September 2018
Volume 18, Issue 10
Open Access
Vision Sciences Society Annual Meeting Abstract  |   September 2018
Characterizing the gain change underlying presaccadic attention
Author Affiliations
  • Jasmine Pan
    Department of Psychology, New York University
  • Hsin-Hung Li
    Department of Psychology, New York University
  • Marisa Carrasco
    Department of Psychology, New York UniversityCenter for Neural Science, New York University
Journal of Vision September 2018, Vol.18, 1206. doi:10.1167/18.10.1206
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      Jasmine Pan, Hsin-Hung Li, Marisa Carrasco; Characterizing the gain change underlying presaccadic attention. Journal of Vision 2018;18(10):1206. doi: 10.1167/18.10.1206.

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      © ARVO (1962-2015); The Authors (2016-present)

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Abstract

Goal Visual responses at the saccade landing location are enhanced before the eyes move, a phenomenon known as presaccadic attention. Here, we investigate whether such enhancement is mediated by contrast gain or response gain. Method In a fine orientation discrimination task, the target was a Gabor patch (4 cpd) presented at one of two locations (8° left or right of fixation). The target orientation was tilted either clockwise or counterclockwise from vertical on each trial. The degree of tilt was titrated for each observer. We tested the target at 9 contrast levels (5%-95%). In the saccade condition, a pre-cue instructed observers to saccade to the cued location. Shortly after the pre-cue (12-224 ms), the stimulus was presented (35 ms) at the cued location. In the neutral condition, a pre-cue pointed to both locations instructing observers to maintain fixation. Observers reported the orientation of the target following an auditory response cue (400 ms after target offset). The frequency of the response cue (low or high tone) indicated the target location (left or right). Results We binned the data relative to saccade onset. We fit performance (d') as a function of contrast with a Naka-Rushton function. The three free parameters were dmax, C50 and n, representing asymptotic performance, semi-saturation contrast and exponent, respectively. Compared to the neutral condition, presaccadic attention increased asymptotic performance at high contrasts, indicating a response gain change. This modulation became more pronounced closer to the time of saccade onset. We did not observe a change of semi-saturation contrast between conditions. Conclusion Presaccadic attention enhances the saccade target through response gain. This finding serves as a critical step toward understanding the neural computations underlying presaccadic attention.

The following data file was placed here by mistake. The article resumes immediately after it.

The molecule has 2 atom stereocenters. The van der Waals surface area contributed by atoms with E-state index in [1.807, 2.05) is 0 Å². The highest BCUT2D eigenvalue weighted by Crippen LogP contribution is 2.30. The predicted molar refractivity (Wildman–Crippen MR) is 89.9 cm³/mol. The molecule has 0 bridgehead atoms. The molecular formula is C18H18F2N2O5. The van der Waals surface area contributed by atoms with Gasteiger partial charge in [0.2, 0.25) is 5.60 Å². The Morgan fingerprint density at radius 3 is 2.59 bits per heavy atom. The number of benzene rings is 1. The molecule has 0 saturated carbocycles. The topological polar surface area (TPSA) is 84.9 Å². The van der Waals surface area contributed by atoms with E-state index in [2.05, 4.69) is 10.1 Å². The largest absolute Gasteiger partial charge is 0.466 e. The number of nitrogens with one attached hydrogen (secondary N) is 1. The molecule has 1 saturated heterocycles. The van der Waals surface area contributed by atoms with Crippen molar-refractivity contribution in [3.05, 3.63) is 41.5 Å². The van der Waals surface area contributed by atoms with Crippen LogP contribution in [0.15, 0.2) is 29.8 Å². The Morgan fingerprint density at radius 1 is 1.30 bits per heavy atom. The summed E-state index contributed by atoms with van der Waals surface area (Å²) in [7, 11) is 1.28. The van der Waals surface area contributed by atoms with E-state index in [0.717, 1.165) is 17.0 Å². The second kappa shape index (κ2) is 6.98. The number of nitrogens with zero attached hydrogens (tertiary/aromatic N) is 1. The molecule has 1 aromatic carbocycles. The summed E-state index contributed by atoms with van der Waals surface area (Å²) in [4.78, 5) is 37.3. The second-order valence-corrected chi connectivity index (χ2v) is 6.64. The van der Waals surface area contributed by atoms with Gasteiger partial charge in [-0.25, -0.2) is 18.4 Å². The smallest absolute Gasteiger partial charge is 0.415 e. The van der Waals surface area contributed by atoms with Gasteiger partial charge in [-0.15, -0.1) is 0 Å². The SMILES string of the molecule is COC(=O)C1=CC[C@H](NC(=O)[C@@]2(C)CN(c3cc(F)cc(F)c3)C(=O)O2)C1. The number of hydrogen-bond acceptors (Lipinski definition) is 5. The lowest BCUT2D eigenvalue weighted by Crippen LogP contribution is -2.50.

Meeting abstract presented at VSS 2018

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